When you do the math on the Cursed Labyrinth, your party would, on average, need to go through about 40 randomly-generated (but otherwise barren) hallways before encountering the Lost Knight. In that time, they might also encounter 1 or 2 other Special Encounters which would provide some variety to the endless hallway descriptions.
I recommend changing the labyrinth entirely. Mazes are bad in D&D games, and random mazes are worse. They seem like a great idea when you are a brand new GM, but they are actually just confusing and boring.
Instead, run the labyrinth as a montage of confusing passageways that disappear when you turn around. Have the players describe using skills, spells, and clever thinking to get through the maze, but do not randomly generate your maze’s map. Put more than the Lost Knight in there to interact with– perhaps there are merchants selling trinkets to the lost and lonely, perhaps there are monsters, perhaps there are just interesting traps and puzzles. Make it feel like the oubliette in the movie Labyrinth— a confusing space that constantly changes, but which isn’t, at the very least, ever boring. And finally, when they do encounter the Lost Knight and solve his riddles, give a reason for why he can’t also leave (perhaps he is dead when he leaves, in which case having him follow them would be an interesting and poignant moment).
OK, that is literally as far as we got in a 4 hour session. Nobody was terribly interested in continuing the story, which is telling. When I run games for my niece and her friends, there is usually some desire to return to the adventure if they can– this time, there was nothing.
The Lost Knight helps the PCs get to the Upside Down, where they are now even more lost than ever, and the demogorgon is here.
There is an NPC called the Proud Princess in this adventure whose plot armor is literally impregnable. She’s immune to damage and can’t be hit except with a critical hit. It’s…. I don’t know what to say about this, except it’s bad writing to have an NPC like this. She has knowledge, which is great– but she is so powerful, no party in their right minds would ignore the opportunity to try and convince her to go with them and aid them in their own quest. She is the Elminster of this adventure. She exists only to give them information on how to summon the demogorgon and how to reach the thessalhydra. And so, I suggest that rather than find this information here, perhaps they find a book in the labyrinth. Or have some knowledge from their arcana or nature skills in the party.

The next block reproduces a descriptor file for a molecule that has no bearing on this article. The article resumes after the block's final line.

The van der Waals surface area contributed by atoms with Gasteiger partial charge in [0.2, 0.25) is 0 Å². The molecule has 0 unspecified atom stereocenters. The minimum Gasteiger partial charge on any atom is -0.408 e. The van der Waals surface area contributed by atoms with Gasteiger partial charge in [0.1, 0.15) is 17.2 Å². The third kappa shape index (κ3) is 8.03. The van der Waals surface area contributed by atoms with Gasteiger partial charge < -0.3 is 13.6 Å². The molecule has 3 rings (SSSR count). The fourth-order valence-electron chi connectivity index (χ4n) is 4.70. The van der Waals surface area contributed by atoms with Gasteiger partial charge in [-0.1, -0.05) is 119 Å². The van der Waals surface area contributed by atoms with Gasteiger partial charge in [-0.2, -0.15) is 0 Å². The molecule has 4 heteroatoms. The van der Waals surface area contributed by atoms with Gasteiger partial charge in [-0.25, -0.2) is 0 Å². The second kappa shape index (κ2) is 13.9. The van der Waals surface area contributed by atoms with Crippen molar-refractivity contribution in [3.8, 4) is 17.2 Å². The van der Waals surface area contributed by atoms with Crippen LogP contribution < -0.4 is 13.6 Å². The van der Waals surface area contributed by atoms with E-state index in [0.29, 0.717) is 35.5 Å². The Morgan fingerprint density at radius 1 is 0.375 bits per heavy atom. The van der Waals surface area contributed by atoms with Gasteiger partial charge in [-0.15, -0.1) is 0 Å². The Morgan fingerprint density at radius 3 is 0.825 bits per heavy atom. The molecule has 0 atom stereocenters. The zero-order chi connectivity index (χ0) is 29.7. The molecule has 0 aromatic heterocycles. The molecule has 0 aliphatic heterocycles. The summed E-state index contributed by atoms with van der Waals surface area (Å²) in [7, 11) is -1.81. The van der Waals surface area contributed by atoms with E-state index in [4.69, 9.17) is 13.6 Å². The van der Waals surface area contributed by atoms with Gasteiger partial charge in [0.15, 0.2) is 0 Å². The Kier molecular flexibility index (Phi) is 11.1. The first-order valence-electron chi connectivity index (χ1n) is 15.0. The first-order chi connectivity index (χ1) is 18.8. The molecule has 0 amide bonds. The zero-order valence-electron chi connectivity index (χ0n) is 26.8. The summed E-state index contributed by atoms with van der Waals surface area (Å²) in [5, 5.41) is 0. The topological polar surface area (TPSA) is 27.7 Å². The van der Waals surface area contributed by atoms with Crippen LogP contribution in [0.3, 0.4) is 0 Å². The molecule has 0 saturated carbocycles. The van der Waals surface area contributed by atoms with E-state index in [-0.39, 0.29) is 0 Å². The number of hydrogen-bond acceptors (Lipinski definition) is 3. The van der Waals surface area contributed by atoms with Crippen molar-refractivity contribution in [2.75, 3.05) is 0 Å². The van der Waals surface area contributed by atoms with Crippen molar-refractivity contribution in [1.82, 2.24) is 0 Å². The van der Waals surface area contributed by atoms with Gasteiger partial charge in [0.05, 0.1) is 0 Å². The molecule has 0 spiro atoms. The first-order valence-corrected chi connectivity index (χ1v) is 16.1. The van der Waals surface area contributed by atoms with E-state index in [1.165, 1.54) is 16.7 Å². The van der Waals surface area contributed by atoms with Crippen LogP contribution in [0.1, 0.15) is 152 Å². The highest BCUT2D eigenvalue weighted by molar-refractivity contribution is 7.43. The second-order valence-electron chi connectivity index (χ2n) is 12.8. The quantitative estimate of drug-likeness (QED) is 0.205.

Anyway, she tells them how to get to the thessalhydra.
In the last portion of the adventure, the PCs reach the lair of the thessalhydra– which it turns out to live near the local lord’s castle, and they probably could have found it because it does, in fact, leave tracks in the dirt when it goes in and out of its cave.
They went to the troglodyte cavern and the Upside Down for absolutely nothing. OK, then. I don’t think it would be too hard to change the thessalhydra’s lair to somewhere inside the Upside Down, with a portal to an area near the castle. Perhaps, early in the adventure, the PCs could even have found tracks that lead to a tree and then disappear entirely– a foreshadowing of the fact that the thessalhydra is shifting back and forth (and a much better tie-in to the Stranger Things universe).
The thessalhydra has a small tribe of troglodytes what worship it. I’d change these to any other small monstrous humanoid, because there was already a sizeable troglodyte group in the first part of the adventure. And the thessalhydra is a tough monster to fight and kill– make sure the PCs are facing it without also facing the troglodytes (even though the trogs’ job is to guard the thessalhydra!) Putting the thessalhydra inside the Upside Down to fight would achieve this goal handily.
Were I to run this again– and I likely will run it again– I would heavily change the cursed labyrinth. I’d certainly change the princess (perhaps make her incorporeal) and probably make the lost knight someone who leaves with them and turns to dust when he does or something. And because I’m frustrated by D&D’s “crunch,” I’d probably run it with a different, more narrative system. I don’t think this is a great starter to RPGs in general, and I don’t think it’s even a good introduction to Dungeons & Dragons. However, with a lot of tweaking, a good DM can save this module.